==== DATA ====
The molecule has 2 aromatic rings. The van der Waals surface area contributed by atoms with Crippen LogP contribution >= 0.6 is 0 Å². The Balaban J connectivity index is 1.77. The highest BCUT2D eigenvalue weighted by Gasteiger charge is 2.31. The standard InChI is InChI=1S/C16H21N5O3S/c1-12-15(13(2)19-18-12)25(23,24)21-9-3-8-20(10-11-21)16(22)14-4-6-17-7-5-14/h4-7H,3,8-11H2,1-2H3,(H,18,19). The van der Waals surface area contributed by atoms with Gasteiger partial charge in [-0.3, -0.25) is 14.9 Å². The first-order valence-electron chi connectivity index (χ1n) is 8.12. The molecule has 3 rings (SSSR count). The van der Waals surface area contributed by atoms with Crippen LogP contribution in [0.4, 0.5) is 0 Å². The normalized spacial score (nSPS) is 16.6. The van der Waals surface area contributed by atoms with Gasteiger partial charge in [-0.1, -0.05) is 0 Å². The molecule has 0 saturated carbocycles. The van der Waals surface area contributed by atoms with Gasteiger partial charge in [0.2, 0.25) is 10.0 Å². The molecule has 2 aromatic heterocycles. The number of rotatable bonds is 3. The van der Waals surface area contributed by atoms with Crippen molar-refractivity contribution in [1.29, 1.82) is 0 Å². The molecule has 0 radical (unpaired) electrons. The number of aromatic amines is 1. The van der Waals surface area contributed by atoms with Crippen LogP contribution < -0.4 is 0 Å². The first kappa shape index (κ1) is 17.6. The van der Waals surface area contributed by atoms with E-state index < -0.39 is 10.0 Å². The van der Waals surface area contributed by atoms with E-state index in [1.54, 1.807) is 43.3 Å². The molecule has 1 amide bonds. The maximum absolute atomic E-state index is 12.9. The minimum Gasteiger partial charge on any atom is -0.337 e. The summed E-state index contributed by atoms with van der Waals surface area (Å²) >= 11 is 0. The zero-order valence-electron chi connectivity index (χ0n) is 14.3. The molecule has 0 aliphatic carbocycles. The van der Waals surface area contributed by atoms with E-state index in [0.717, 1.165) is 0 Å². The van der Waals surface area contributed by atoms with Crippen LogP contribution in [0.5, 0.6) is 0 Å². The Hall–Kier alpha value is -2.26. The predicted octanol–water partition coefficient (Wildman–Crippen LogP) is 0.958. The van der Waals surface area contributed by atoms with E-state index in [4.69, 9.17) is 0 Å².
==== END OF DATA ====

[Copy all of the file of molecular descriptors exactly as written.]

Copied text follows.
The molecule has 2 aromatic rings. The van der Waals surface area contributed by atoms with Crippen LogP contribution >= 0.6 is 0 Å². The Balaban J connectivity index is 1.77. The highest BCUT2D eigenvalue weighted by Gasteiger charge is 2.31. The standard InChI is InChI=1S/C16H21N5O3S/c1-12-15(13(2)19-18-12)25(23,24)21-9-3-8-20(10-11-21)16(22)14-4-6-17-7-5-14/h4-7H,3,8-11H2,1-2H3,(H,18,19). The van der Waals surface area contributed by atoms with Gasteiger partial charge in [-0.3, -0.25) is 14.9 Å². The first-order valence-electron chi connectivity index (χ1n) is 8.12. The molecule has 3 rings (SSSR count). The van der Waals surface area contributed by atoms with Crippen LogP contribution in [0.4, 0.5) is 0 Å². The normalized spacial score (nSPS) is 16.6. The van der Waals surface area contributed by atoms with Gasteiger partial charge in [-0.1, -0.05) is 0 Å². The molecule has 0 saturated carbocycles. The van der Waals surface area contributed by atoms with Gasteiger partial charge in [0.2, 0.25) is 10.0 Å². The molecule has 2 aromatic heterocycles. The number of rotatable bonds is 3. The van der Waals surface area contributed by atoms with Crippen molar-refractivity contribution in [1.29, 1.82) is 0 Å². The molecule has 0 radical (unpaired) electrons. The number of aromatic amines is 1. The van der Waals surface area contributed by atoms with Crippen LogP contribution < -0.4 is 0 Å². The first kappa shape index (κ1) is 17.6. The van der Waals surface area contributed by atoms with E-state index < -0.39 is 10.0 Å². The van der Waals surface area contributed by atoms with E-state index in [1.54, 1.807) is 43.3 Å². The molecule has 1 amide bonds. The maximum absolute atomic E-state index is 12.9. The minimum Gasteiger partial charge on any atom is -0.337 e. The summed E-state index contributed by atoms with van der Waals surface area (Å²) >= 11 is 0. The zero-order valence-electron chi connectivity index (χ0n) is 14.3. The molecule has 0 aliphatic carbocycles. The van der Waals surface area contributed by atoms with E-state index in [0.717, 1.165) is 0 Å². The van der Waals surface area contributed by atoms with Crippen LogP contribution in [0.5, 0.6) is 0 Å². The Hall–Kier alpha value is -2.26. The predicted octanol–water partition coefficient (Wildman–Crippen LogP) is 0.958. The van der Waals surface area contributed by atoms with E-state index in [4.69, 9.17) is 0 Å².